The Ray Rice Assault Case: Can A Man Be Separated From His Actions?

Posted on September 12, 2014

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Just like in the Steubenville rape case, a hometown leaps to the defense of their native son who has committed an egregious offense.

I don’t approve, but I do sort of understand where the NFL is coming from on the Ray Rice case. There’s a lot of money in professional sports, and if your athletes are in jail or suspended from playing, they’re not making you a whole lot of money. So if your player enters an elevator with his fiancée, then exits the elevator dragging her limp, unconscious body, well… something bad happened in there, but hey, we can’t really know the whole truth so… how about a two-game suspension?

Really, NFL? You suspend guys longer than that for smoking pot.

When TMZ published the video footage from inside the elevator, it showed Rice punching his fiancée to the floor. Oh, now we act surprised, as if something… anything… else might have happened in that elevator (never mind that the NFL had the footage since April; if they are to be believed, they apparently never watched it, because, you know, if you don’t actually see something, maybe it might not be real). So now, with the irrefutable images of that punch making the rounds, the NFL has suspended Rice indefinitely, and the blowback has started rolling in from his fanboys.

Matthew Stanmyre reports on the misguided support he’s getting from his hometown of New Rochelle, NY:

Joseph F. Fosina, President of the New Rochelle Youth Tackle Football League, says he wouldn’t hesitate to hold another “Ray Rice Day” this year. “Ray never forgot where he came from and we’re not going to forget him,” Fosina says. “What he did was a bad thing, but we have guys that have killed cops and killed children and haven’t gotten blasted in the media like Ray has. People who’ve done so much worse — rapists and murderers … don’t get crucified like this.”

Well, no, Mr. Fosina, non-famous, non-wealthy rapists and cop-killers and child-murderers don’t get crucified in the press all that much. You know what happens to them? They go to jail, and yeah, they lose their jobs. In fact, ordinary, non-football-star people lose their jobs all the time for behavior that has nothing to do with their actual job performance. For instance, Debra Harrell was fired from her measly McDonald’s jobs because the police got involved in her child-care issues. Here’s an ordinary woman who was fired because her boss found her too attractive. Here are a bunch of ordinary people fired for things they posted on Facebook. And Mr. Fosina is telling us that Mr. Rice is being treated too harshly because the NFL suspended him for a couple of games for punching his fiancee’s lights out??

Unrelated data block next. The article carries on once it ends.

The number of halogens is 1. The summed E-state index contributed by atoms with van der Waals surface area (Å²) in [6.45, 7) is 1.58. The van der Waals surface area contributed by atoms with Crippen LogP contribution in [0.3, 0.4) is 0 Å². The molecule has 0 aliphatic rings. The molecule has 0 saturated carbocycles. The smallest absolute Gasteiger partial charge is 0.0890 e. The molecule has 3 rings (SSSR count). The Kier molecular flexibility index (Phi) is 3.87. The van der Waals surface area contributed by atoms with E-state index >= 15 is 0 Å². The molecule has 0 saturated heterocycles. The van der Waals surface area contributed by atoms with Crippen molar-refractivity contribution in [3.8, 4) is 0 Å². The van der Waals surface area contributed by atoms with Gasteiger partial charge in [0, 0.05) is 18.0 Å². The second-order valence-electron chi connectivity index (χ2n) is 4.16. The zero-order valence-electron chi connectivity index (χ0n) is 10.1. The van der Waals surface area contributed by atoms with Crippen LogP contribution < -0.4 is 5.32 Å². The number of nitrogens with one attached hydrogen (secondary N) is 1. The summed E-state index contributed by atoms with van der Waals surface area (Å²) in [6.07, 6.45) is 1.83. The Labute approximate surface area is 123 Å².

This is all too reminiscent of the Steubenville rape case, where the town seemed to rally around the accused rapists, cover up the crime and obstruct justice, and ignore or even threaten the victim. Once the rapists were convicted, even CNN seemed to report more sympathetically on the awful impact of the case on the boys: their promising football careers ruined, their good grades, the horror of finding themselves on a sex offender database.

Whatever is at play here, it’s ugly and frightening. When random ditch-diggers commit rapes or assaults, we don’t seem to have any problem recognizing that this is a crime, and we don’t feel too bad when those guys lose their menial jobs and go to jail. But when a football player does the same thing, we gloss it over, we make excuses, we deny it or downplay it. We say it’s not that big a deal, maybe it was the woman’s fault. Maybe bitch deserved it. Hell, who cares? She needs to just shut up about it. Damn bitch ruined this promising young man’s career by making a stink over it. Oh, wait. Rice’s fiancée didn’t make a stink about it. Well, whatever. The NFL is so unfair! The media is making too much out of this little incident!

Ray Rice is not defined by the act of punching his fiancée, and the Steubenville boys are not defined by the act of violating their passed-out classmate. I accept that people are complex creatures; I’m sure all of these men can be very sweet and thoughtful and loving, and even good scholars. Their accomplishments are sources of pride to their hometown communities. But none of that erases their transgressions. A very nice, smart, talented man who rapes someone is a rapist. A very nice, smart, talented man who punches a woman in the face and knocks her out, is an abuser.  We can have regrets, we can have remorse, we can speak of moving forward, of being “better people,” of learning from our “mistakes” – but we cannot undo or wish away the things we have done.

Don’t blame victims for being assaulted. Don’t blame law enforcement or employers for taking action against the assailants. If you’re looking for someone to blame for your loss of hometown pride, blame the assailants for their actions.

 

The moving finger writes, and having writ,

Moves on; nor all thy piety nor wit

Shall lure it back to cancel half a line,

Nor all thy tears wash out a word of it.

-The Rubaiyat of Omar Khayyam

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